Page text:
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Bandera, A. (2006). Handing Over: Developing Consistency Across Shifts in Residential and Health Settings by Barry Mason In the Systemic Thinking and Practice Series edited by D. Campbell and R. Draper London: Karnac Books, 1991; 81 pp.. Fort Da, 12(1):102-106.

(2006). Fort Da, 12(1):102-106

Handing Over: Developing Consistency Across Shifts in Residential and Health Settings by Barry Mason In the Systemic Thinking and Practice Series edited by D. Campbell and R. Draper London: Karnac Books, 1991; 81 pp.

Reviewed by
Amy Bandera, Psy.D.

We do not change when we are on ‘auto-pilot,’ we only change when difference is introduced in a way which makes us less certain of the position we hold.

Mason, p. 15

While reading this review, if the reader has the experience of finding my thoughts dry or run-of-the-mill, and then unexpectedly interesting for the very fact of their common sense and, dare I say, clarity, then I will have successfully “handed over” the text. Handing Over prescribes a new way of communicating information about patients in residential and healthcare settings at those critical junctures when staff groups pass the baton. Mason (whose clinical training is in family therapy) argues that those taking on a new shift need to be active rather than passive in learning about the goings-on during the previous shift. He finds that the departing staff are depleted by the end of their work period and tend, therefore (to use psychoanalytic language, which this book does not do), to evacuate into the oncoming crew useless factual minutia and unprocessed countertransference reactions to acting out and anxious patients. Mason argues that actively inquiring — not only about the goings-on during the past shift but also about the subjective experience of the team members — disables blaming attitudes, gradually reinstates an attitude of inquiry, and develops more diverse ways of interpreting interactions with patients.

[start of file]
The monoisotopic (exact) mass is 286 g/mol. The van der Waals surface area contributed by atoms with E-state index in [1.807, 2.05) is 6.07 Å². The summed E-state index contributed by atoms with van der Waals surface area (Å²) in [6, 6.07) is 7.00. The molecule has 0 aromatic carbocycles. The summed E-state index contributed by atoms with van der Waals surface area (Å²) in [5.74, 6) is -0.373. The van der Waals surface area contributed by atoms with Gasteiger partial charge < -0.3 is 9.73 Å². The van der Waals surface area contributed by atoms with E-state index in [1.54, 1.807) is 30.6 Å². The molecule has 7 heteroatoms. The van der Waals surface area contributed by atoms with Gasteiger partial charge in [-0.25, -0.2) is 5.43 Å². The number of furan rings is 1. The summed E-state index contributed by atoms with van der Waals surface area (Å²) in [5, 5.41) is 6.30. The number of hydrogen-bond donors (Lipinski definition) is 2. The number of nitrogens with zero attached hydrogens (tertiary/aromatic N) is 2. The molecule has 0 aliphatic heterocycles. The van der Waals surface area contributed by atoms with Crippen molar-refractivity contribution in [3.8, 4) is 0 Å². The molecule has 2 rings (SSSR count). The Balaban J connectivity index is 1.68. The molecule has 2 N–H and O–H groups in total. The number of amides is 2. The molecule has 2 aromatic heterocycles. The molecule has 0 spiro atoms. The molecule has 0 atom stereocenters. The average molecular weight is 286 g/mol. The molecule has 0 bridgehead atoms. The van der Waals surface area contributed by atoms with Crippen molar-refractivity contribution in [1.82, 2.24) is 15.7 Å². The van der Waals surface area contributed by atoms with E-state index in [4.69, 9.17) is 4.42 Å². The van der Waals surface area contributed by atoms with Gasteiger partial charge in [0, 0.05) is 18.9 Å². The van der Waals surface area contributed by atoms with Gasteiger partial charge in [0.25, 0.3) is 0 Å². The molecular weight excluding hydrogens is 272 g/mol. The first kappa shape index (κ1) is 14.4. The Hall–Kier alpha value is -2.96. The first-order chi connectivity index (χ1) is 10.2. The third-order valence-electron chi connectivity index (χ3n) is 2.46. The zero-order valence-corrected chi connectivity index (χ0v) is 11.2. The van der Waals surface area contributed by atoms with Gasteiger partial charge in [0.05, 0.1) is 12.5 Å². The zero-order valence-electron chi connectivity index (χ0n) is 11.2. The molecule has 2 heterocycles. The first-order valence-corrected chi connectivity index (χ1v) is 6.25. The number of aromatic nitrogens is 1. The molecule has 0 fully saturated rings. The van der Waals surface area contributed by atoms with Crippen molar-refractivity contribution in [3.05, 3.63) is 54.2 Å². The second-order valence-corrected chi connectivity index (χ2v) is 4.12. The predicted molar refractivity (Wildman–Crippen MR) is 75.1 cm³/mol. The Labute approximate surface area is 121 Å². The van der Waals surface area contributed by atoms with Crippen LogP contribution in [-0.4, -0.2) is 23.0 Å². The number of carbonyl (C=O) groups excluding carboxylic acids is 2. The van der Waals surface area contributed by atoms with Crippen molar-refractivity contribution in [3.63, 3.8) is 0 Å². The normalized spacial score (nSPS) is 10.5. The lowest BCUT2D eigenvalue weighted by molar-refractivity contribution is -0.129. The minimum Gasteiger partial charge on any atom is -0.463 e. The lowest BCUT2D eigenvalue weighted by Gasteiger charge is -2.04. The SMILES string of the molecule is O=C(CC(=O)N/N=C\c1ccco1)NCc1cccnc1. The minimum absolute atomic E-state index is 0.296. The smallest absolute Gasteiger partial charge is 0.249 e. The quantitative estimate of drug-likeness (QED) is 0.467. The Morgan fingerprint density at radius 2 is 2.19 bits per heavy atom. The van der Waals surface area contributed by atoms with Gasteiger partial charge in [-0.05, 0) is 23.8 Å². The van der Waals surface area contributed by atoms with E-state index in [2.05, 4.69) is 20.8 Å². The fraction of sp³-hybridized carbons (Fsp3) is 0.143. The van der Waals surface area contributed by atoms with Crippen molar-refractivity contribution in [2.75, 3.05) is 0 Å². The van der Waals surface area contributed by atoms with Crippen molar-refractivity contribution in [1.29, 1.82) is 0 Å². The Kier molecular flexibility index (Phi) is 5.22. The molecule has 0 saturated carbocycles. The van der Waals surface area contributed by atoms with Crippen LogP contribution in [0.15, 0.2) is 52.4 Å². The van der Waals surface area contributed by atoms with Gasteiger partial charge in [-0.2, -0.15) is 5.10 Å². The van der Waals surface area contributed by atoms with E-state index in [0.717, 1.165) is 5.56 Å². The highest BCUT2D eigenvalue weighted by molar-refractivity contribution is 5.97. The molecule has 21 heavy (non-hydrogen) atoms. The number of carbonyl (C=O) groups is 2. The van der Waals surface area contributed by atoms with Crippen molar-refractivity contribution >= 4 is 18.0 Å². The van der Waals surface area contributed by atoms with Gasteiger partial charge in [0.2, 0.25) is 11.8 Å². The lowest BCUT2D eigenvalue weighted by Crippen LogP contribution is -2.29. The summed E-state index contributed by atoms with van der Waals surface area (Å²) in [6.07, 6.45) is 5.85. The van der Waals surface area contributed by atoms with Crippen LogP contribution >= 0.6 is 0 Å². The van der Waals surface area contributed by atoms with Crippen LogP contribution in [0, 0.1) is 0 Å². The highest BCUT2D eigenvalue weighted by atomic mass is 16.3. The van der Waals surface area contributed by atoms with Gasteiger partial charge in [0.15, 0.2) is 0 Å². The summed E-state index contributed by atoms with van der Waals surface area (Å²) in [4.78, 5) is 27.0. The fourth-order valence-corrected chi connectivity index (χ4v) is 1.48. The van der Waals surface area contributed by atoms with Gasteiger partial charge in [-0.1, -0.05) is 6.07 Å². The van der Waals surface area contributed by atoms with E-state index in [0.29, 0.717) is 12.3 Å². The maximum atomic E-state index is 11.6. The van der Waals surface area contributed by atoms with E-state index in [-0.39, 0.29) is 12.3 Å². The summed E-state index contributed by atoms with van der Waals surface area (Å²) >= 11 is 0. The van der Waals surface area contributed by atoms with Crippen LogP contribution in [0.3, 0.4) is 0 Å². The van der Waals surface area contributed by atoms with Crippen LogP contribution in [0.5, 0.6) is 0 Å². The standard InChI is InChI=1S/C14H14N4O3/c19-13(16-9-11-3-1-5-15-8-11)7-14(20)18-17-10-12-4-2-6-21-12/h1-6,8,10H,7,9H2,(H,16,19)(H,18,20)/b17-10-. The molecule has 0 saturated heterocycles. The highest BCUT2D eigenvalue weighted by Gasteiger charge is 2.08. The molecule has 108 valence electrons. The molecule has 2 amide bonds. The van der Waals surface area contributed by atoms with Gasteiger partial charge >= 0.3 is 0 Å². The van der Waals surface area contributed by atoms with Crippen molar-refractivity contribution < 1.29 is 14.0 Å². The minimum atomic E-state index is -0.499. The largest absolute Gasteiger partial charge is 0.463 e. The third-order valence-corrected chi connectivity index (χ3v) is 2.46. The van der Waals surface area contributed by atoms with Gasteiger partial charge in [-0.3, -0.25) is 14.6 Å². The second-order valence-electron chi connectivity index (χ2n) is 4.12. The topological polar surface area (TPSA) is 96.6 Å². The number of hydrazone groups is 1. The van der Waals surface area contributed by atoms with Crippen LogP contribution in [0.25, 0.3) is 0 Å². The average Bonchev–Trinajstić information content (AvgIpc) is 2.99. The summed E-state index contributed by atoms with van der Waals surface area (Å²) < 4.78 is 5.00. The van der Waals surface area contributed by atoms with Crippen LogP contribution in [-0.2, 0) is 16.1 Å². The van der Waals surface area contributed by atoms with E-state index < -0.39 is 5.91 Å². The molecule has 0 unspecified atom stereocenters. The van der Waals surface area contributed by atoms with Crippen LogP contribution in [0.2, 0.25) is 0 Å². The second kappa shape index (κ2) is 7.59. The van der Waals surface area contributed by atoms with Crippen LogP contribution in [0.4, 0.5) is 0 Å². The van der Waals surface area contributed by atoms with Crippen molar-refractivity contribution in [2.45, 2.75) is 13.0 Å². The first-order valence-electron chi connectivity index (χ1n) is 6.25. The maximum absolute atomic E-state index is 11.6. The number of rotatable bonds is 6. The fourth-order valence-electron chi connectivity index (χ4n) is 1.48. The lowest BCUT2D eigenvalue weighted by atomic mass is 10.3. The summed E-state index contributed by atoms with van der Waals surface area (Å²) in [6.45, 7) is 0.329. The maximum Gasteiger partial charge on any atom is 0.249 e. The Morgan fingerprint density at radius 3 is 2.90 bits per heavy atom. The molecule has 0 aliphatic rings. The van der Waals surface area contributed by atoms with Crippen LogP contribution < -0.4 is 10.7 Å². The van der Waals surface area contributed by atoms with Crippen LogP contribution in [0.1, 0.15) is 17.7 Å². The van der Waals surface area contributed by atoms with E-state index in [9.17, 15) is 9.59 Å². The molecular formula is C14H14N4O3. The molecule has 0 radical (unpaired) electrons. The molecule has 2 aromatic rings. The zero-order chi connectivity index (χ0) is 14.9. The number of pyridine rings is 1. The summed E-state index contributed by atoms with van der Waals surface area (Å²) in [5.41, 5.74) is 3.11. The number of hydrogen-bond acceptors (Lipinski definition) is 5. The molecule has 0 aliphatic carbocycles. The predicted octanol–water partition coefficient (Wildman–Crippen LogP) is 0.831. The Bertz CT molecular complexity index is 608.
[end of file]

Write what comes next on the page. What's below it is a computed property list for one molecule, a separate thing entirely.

Mason's “systemic handover” has been used in various treatment venues in the UK. However, it appears that there may be only one site in the U.S.

[This is a summary or excerpt from the full text of the book or article. The full text of the document is available to subscribers.]

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